E*lec"tion (?), n. [F. 'election, L. electio, fr. eligere to choose out. See Elect, a.]


The act of choosing; choice; selection.


The act of choosing a person to fill an office, or to membership in a society, as by ballot, uplifted hands, or viva voce; as, the election of a president or a mayor.

Corruption in elections is the great enemy of freedom. J. Adams.


Power of choosing; free will; liberty to choose or act.

"By his own election led to ill."



Discriminating choice; discernment.


To use men with much difference and election is good. Bacon.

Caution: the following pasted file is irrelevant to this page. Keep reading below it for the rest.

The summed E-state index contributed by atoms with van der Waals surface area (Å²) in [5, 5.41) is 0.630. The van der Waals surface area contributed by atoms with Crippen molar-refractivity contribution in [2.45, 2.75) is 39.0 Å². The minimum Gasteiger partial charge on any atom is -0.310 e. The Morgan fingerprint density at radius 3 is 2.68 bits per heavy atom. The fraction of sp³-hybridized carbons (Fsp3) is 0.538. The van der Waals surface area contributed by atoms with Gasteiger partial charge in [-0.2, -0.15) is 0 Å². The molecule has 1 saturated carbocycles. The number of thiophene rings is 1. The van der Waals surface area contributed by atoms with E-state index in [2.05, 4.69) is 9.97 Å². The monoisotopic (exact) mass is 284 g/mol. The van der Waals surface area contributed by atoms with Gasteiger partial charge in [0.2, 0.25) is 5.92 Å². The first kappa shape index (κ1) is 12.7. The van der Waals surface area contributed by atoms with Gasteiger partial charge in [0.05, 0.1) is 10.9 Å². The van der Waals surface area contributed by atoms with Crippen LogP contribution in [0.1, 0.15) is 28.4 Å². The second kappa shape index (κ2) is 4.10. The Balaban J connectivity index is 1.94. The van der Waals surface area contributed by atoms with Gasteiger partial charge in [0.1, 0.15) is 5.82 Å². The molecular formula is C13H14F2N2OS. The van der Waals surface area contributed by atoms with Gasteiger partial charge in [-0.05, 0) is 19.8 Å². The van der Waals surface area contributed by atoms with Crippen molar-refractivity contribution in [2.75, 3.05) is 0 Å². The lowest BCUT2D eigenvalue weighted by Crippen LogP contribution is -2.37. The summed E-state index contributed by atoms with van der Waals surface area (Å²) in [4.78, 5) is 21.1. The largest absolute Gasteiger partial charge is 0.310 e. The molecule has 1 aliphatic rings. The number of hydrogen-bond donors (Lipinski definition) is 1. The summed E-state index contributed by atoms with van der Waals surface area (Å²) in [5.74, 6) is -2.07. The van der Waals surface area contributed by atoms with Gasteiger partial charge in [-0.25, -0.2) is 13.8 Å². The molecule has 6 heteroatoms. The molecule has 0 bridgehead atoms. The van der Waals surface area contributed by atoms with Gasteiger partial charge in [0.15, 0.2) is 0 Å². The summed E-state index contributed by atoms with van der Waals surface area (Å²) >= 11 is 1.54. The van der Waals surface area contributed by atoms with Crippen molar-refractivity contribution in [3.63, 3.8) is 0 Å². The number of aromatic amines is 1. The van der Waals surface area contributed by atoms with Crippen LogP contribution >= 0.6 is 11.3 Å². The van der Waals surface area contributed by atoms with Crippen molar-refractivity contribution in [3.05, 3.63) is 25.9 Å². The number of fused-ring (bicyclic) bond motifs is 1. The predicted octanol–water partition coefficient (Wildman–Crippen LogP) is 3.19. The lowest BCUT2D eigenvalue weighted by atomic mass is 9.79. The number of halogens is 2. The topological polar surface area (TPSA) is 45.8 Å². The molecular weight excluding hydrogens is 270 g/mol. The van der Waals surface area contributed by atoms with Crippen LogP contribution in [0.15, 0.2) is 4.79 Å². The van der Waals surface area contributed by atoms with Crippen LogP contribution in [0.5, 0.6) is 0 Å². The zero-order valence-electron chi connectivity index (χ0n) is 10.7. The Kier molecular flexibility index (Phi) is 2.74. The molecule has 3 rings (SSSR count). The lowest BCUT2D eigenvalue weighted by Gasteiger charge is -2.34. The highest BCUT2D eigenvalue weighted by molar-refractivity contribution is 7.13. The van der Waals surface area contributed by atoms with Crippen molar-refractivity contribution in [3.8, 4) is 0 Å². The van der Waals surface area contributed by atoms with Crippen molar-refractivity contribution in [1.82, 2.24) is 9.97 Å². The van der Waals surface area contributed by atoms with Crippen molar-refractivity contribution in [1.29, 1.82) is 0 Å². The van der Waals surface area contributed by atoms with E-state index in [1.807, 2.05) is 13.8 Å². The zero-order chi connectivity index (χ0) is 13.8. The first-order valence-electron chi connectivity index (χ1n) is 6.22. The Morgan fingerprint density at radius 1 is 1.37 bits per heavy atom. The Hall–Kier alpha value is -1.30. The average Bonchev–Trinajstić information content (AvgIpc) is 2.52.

5. Theol.

Divine choice; predestination of individuals as objects of mercy and salvation; -- one of the "five points" of Calvinism.

There is a remnant according to the election of grace. Rom. xi. 5.

6. Law

The choice, made by a party, of two alternatives, by taking one of which, the chooser is excluded from the other.


Those who are elected.


The election hath obtained it. Rom. xi. 7.

To contest an election. See under Contest. -- To make one's election, to choose.

He has made his election to walk, in the main, in the old paths. Fitzed. Hall.


© Webster 1913.